And do you really want them to incorporate these stories into their worldview? There's a great gotcha here. You've just shown an inconsistency. They say they believe everything in the Bible and you've demonstrated 1) there's something in Bible they've never even heard of and 2) they can't integrate the whole scripture into their worldview. But you already knew this, because you already knew what a hodgepodge, multi-author, contradictory mess the Bible was. What was the point again?

The far more interesting question Robert Wright tackles in his book is why you had to point out the ugly Biblical tale in the first place. These darkest bits of the Bible are left out of sunday school classes, and pastors and priests leave them well alone. In many Christian churches in the west, the ridiculous and awful passages about women are quietly retreating into obscurity. The Roman Catholic church, among others has accepted the reality of biological evolution. (About time, I know). This doesn't excuse anything, certainly not the sexism, homophobia, other bigotries, and anti-science stances that persist in different pockets of the religious world. But clearly progress is possible, and it's interesting to ask how it happens.

This kind of rhetoric coming out of the New Atheism, rhetoric I've been guilty of in the past, suggests a certain scriptural determinism. That is, believers are liable to behave in the ways they do because they take their scriptures literally, just as they claim they do. So whatever darkness dwells within the pages of the holy text will manifest in the actions of the believers. This is suspect in principle, because as atheists unceasingly point out, scriptures offer contradictory advice. Believers simply must project prior preferences onto their religion. But more importantly, empirically it just doesn't seem to be the case that people get their world view from their religious texts.

Wright takes the Judeochristian faiths as his example, and plots out the way the stories, translations, and interpretations evolved against what was happening to real people at the time. He argues, I think persuasively, that people changed their God to fit their experiences down on earth, rather than fitting their experiences to the prior desires of their God. So when the Israelites were incorporated into the Persian empire and began to trade peacefully with similarly subjugated former foes, Yahweh started describing these old enemies as not so bad, even human and worthy of respect and fair treatment. Or now, as more religious people realize they actually know and like a homosexual or two, they're less inclined to persecute them, and consequently their God is much less likely to command such persecution. God evolves to fit circumstances.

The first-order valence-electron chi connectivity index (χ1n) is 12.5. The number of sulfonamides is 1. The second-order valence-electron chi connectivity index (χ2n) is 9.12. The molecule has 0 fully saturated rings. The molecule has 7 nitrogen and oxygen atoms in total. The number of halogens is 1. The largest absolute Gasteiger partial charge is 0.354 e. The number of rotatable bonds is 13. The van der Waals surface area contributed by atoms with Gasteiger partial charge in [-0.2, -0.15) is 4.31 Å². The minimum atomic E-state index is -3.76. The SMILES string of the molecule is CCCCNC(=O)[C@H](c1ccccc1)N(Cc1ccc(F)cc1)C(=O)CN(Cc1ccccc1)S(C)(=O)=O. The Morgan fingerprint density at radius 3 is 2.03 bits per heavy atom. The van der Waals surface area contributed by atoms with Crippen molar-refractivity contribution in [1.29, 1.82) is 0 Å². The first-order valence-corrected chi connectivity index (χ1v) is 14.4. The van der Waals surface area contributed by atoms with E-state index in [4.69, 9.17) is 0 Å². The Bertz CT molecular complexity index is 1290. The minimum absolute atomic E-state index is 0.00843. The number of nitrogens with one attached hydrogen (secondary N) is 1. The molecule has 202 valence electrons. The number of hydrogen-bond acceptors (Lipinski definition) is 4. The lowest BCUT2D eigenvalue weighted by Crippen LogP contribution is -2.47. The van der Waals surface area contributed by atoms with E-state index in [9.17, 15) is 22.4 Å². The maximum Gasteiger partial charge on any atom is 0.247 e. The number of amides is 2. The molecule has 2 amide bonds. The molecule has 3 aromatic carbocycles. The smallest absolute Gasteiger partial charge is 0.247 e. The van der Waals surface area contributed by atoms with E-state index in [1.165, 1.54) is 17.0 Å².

The point, finally, of this rambling post is that the intolerance of believers coming from the New Atheists is counterproductive in the extreme. If the vilest excesses of religious belief can be tamed by positive-sum interactions between peoples, as they have in most of the developed world, then such interactions should be pursued. Sowing hostility, as many of the New Atheists do, indeed by dehumanizing believers as shallow zombies capable of any bloody act mentioned in a book, will never change beliefs, because that's by and large just not how beliefs change. Instead, it creates a zero-sum atmosphere between believers and non-believers. God will evolve accordingly. This is not to say that faith and absurd beliefs shouldn't be challenged; they should. But the most effective way to neuter faith, and bring about a world where weapons of mass destruction are less likely to be used regardless of irrational beliefs, is to build bridges, and act in such ways that make it as easy as possible for the faithful to humanize the rest of us. God is infinitely adaptable; steer her in a benign direction.